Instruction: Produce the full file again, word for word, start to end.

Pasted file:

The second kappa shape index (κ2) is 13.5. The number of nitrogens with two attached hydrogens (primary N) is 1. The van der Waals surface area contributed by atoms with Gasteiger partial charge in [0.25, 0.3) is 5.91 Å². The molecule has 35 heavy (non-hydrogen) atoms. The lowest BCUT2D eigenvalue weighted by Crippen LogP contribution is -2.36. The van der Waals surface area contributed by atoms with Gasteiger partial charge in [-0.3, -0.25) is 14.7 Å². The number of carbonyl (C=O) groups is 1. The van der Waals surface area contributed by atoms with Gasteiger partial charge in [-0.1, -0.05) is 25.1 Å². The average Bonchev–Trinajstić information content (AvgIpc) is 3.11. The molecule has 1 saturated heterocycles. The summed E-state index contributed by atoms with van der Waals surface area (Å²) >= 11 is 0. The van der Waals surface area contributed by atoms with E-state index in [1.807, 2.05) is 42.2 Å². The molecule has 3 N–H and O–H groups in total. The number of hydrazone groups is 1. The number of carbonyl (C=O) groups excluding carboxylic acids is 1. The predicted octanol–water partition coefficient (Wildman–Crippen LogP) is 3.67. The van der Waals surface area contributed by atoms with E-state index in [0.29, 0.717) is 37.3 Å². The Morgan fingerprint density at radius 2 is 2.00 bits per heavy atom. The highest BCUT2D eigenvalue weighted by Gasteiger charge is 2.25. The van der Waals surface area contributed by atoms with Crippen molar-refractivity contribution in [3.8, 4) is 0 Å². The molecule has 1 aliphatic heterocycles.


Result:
The second kappa shape index (κ2) is 13.5. The number of nitrogens with two attached hydrogens (primary N) is 1. The van der Waals surface area contributed by atoms with Gasteiger partial charge in [0.25, 0.3) is 5.91 Å². The molecule has 35 heavy (non-hydrogen) atoms. The lowest BCUT2D eigenvalue weighted by Crippen LogP contribution is -2.36. The van der Waals surface area contributed by atoms with Gasteiger partial charge in [-0.3, -0.25) is 14.7 Å². The number of carbonyl (C=O) groups is 1. The van der Waals surface area contributed by atoms with Gasteiger partial charge in [-0.1, -0.05) is 25.1 Å². The average Bonchev–Trinajstić information content (AvgIpc) is 3.11. The molecule has 1 saturated heterocycles. The summed E-state index contributed by atoms with van der Waals surface area (Å²) >= 11 is 0. The van der Waals surface area contributed by atoms with E-state index in [1.807, 2.05) is 42.2 Å². The molecule has 3 N–H and O–H groups in total. The number of hydrazone groups is 1. The number of carbonyl (C=O) groups excluding carboxylic acids is 1. The predicted octanol–water partition coefficient (Wildman–Crippen LogP) is 3.67. The van der Waals surface area contributed by atoms with E-state index in [0.29, 0.717) is 37.3 Å². The Morgan fingerprint density at radius 2 is 2.00 bits per heavy atom. The highest BCUT2D eigenvalue weighted by Gasteiger charge is 2.25. The van der Waals surface area contributed by atoms with Crippen molar-refractivity contribution in [3.8, 4) is 0 Å². The molecule has 1 aliphatic heterocycles.